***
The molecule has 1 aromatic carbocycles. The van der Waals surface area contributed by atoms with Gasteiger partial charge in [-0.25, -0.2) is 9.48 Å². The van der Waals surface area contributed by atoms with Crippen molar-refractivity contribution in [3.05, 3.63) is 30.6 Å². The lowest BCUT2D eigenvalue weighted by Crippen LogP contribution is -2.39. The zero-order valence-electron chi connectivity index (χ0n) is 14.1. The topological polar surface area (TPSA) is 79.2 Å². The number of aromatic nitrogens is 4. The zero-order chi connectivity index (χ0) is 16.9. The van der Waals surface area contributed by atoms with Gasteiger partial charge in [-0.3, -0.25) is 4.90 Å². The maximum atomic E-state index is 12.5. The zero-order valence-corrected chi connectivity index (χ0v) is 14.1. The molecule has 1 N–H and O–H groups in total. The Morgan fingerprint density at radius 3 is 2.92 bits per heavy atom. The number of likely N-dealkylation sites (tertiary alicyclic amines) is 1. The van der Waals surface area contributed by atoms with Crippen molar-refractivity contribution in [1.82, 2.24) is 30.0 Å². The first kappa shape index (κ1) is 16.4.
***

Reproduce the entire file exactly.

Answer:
The molecule has 1 aromatic carbocycles. The van der Waals surface area contributed by atoms with Gasteiger partial charge in [-0.25, -0.2) is 9.48 Å². The van der Waals surface area contributed by atoms with Crippen molar-refractivity contribution in [3.05, 3.63) is 30.6 Å². The lowest BCUT2D eigenvalue weighted by Crippen LogP contribution is -2.39. The zero-order valence-electron chi connectivity index (χ0n) is 14.1. The topological polar surface area (TPSA) is 79.2 Å². The number of aromatic nitrogens is 4. The zero-order chi connectivity index (χ0) is 16.9. The van der Waals surface area contributed by atoms with Gasteiger partial charge in [-0.3, -0.25) is 4.90 Å². The maximum atomic E-state index is 12.5. The zero-order valence-corrected chi connectivity index (χ0v) is 14.1. The molecule has 1 N–H and O–H groups in total. The Morgan fingerprint density at radius 3 is 2.92 bits per heavy atom. The number of likely N-dealkylation sites (tertiary alicyclic amines) is 1. The van der Waals surface area contributed by atoms with Crippen molar-refractivity contribution in [1.82, 2.24) is 30.0 Å². The first kappa shape index (κ1) is 16.4.